The beauty about composition and art is that all of the rules taught to beginners can be broken and still be considered good art. It’s about being deliberate. So, a photograph can intentionally have sharp background & clutter, which adds context, contrast, and color.

8) Fill the Frame with Subject

This is another suggestion relating to composition. Don’t be afraid to close in on the subject and fill the frame with it. This way, other distracting elements are excluded from view.

9) Dynamic Perspectives

photojournalismChoosing interesting angles to shoot from can create an alluring effect. For example, try shooting high above the subject or lower to the ground for unique perspectives. A lower perspective of a person in a photograph can make that person appear more powerful and strong.

10) Keep the Image Simple

It is generally best to take a photograph with as few elements as possible. Too many points of interest will confuse the audience. If you look at famous paintings throughout history, you will find that these paintings feature one main subject which is highlighted in several ways. For instance, only one person will be in full view with other people around turned away or looking at the one person. That person would be the subject. It is subtle but obvious if you know what to look for.

11) Find Light

In case you haven’t noticed already, photography is a craft which is primarily based on light. One might say that a photographer is a magician of light. So, when you are photographing, you need to find sources of light, whether they be natural (the sun) or artificial (flash, strobes).

12) How to Use Flash

Think of flash as a portable sun. Flash can be used to light up dark situations or, in harsh lighting, to fill in shadows and give an even brightening of the subject.

13) Buy Books, Not Gear

booksSometimes, investing in more gear is not beneficial. Instead, buying books and courses will vastly improve your photography. The vast majority of photographers need education to get to the next level; in which case, having more gear will not improve their style or technique.

14) Be Present

Make eye contact, engage, and listen to your subject. They are not experiments in a petri dish. When photographing people for portraits it is important to establish and maintain a good connection with them. If you want them to look or feel a certain way, you must be the one to guide them to be that way. If you want that special moment where they smile at something that catches their eye, that situation must be produced by you, whether it be directly or indirectly.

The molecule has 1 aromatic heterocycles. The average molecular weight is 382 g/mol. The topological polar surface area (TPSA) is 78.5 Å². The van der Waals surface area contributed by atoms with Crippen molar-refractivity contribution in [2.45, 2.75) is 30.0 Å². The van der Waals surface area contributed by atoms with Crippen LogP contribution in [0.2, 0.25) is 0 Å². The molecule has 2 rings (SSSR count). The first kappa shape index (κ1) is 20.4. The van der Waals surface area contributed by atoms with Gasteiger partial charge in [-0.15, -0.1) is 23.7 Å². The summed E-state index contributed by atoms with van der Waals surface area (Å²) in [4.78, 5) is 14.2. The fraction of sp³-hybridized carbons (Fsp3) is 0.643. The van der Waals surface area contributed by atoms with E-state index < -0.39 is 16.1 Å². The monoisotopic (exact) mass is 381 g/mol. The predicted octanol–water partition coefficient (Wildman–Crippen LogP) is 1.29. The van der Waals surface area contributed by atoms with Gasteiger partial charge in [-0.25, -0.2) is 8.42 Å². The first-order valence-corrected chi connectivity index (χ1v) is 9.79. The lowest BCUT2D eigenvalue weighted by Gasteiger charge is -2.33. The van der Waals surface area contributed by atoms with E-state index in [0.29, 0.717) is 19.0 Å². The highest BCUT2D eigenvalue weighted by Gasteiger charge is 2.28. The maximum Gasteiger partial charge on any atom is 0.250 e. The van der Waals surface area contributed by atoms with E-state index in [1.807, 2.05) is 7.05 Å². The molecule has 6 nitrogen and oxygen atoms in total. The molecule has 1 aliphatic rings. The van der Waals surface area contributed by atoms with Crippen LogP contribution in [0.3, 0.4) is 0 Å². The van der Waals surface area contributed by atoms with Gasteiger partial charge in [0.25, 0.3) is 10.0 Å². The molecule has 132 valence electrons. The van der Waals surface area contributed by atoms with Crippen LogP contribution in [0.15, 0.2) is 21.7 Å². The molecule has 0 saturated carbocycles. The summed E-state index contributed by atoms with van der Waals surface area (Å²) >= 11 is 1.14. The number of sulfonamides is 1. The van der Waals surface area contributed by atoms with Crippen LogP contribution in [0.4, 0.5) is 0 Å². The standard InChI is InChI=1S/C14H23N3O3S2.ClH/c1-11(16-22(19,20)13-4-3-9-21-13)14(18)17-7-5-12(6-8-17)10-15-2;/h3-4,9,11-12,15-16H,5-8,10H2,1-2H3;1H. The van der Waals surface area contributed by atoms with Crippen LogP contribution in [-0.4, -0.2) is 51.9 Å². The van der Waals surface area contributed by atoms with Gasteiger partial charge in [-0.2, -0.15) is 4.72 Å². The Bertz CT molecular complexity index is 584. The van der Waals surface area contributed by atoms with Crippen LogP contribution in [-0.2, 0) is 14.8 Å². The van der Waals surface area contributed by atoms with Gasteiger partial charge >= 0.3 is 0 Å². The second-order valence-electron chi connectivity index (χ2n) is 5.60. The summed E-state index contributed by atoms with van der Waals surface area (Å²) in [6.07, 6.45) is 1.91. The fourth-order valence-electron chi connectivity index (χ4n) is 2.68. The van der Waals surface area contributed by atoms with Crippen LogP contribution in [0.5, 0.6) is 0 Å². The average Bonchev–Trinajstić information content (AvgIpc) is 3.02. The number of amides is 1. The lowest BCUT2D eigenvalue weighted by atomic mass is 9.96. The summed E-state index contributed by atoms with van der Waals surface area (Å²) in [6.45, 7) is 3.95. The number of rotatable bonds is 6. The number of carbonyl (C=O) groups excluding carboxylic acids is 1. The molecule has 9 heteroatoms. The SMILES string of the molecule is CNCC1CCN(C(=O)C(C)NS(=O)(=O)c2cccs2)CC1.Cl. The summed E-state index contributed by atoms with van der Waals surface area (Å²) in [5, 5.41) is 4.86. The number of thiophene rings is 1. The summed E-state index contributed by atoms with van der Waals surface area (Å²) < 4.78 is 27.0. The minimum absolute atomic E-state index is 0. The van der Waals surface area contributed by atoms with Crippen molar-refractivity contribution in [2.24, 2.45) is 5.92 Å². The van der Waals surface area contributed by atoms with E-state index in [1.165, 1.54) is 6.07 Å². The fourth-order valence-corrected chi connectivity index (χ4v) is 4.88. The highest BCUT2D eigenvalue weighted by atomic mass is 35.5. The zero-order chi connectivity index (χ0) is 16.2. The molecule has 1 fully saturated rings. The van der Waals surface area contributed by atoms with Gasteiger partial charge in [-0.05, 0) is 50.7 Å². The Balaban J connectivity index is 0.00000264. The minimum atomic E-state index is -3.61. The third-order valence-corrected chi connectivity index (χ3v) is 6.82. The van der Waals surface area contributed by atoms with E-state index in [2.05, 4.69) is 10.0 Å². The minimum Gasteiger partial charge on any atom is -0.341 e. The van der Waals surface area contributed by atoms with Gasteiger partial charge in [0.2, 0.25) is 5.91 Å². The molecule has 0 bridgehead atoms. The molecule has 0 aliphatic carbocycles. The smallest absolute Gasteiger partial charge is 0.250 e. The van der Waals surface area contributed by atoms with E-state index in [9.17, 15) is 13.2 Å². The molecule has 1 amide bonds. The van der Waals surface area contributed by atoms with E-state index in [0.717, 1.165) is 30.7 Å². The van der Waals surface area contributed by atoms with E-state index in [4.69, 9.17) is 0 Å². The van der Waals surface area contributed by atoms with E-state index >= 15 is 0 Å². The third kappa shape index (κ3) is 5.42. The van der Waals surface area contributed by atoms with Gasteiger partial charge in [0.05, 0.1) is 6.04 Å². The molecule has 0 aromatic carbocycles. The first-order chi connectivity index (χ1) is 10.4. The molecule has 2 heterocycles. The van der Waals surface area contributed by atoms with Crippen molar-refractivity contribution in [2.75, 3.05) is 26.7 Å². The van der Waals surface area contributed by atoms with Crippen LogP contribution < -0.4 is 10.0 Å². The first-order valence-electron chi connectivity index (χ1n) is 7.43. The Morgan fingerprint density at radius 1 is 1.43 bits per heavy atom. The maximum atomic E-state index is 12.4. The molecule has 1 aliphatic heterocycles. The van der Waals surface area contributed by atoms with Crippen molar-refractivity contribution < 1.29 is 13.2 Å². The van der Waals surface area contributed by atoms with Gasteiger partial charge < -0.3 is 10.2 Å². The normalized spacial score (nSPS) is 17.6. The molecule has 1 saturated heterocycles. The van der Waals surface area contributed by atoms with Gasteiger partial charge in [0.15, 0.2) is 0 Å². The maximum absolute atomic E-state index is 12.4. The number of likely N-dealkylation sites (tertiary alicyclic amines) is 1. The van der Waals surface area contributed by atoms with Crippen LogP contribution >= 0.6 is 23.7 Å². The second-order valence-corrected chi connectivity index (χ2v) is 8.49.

15) Shoot with Your Mind

Get your mind in the zone everywhere you go. Think about photography and imagine how you would compose a scene in front of you and what kind of exposure (aperture, shutter speed, ISO) you would use. Imagine what kind of photograph would be achieved with certain exposure settings. This way, you are constantly practicing and challenging yourself to understand and improve your photography.

16) Golden Hour & Blue Hour

sunsetGolden hour refers to the time when the sun sets and rises when the sky is fiery and reddish. During these times, colors more vibrant and light softer, which are very photogenic elements.

Also, there is a twilight period called “blue hour” which is when the sun is below the horizon before sunrise and after sunset during which the sky is a deep blue, during which time beautiful photographs can also be taken. In urban areas lights will also still be on, giving a night sky effect without being too dark for photographs.

17) Shoot in Shade

During bright sunny days, aim to shoot in shade to get even exposure and avoid harsh, high-contrast shadows & highlights.

18) Avoid Harsh Lighting

Harsh lights, such as under a bright afternoon sun, not only makes people uncomfortable but also casts high-contrast shadows and highlights, which are not very photogenic. If you have to shoot with harsh sunlight and shade is not an option, you remedy the harsh lighting by having it behind the subjects, so that at least their faces are in shade. With couples, you can have one person create shade for the other to hide under. Play around with their positioning. You can also try having them turn slightly towards the light source if you want a little light to play with (or use fill-flash, reflectors, and/or light diffusers).

Written by: Brandon Yuong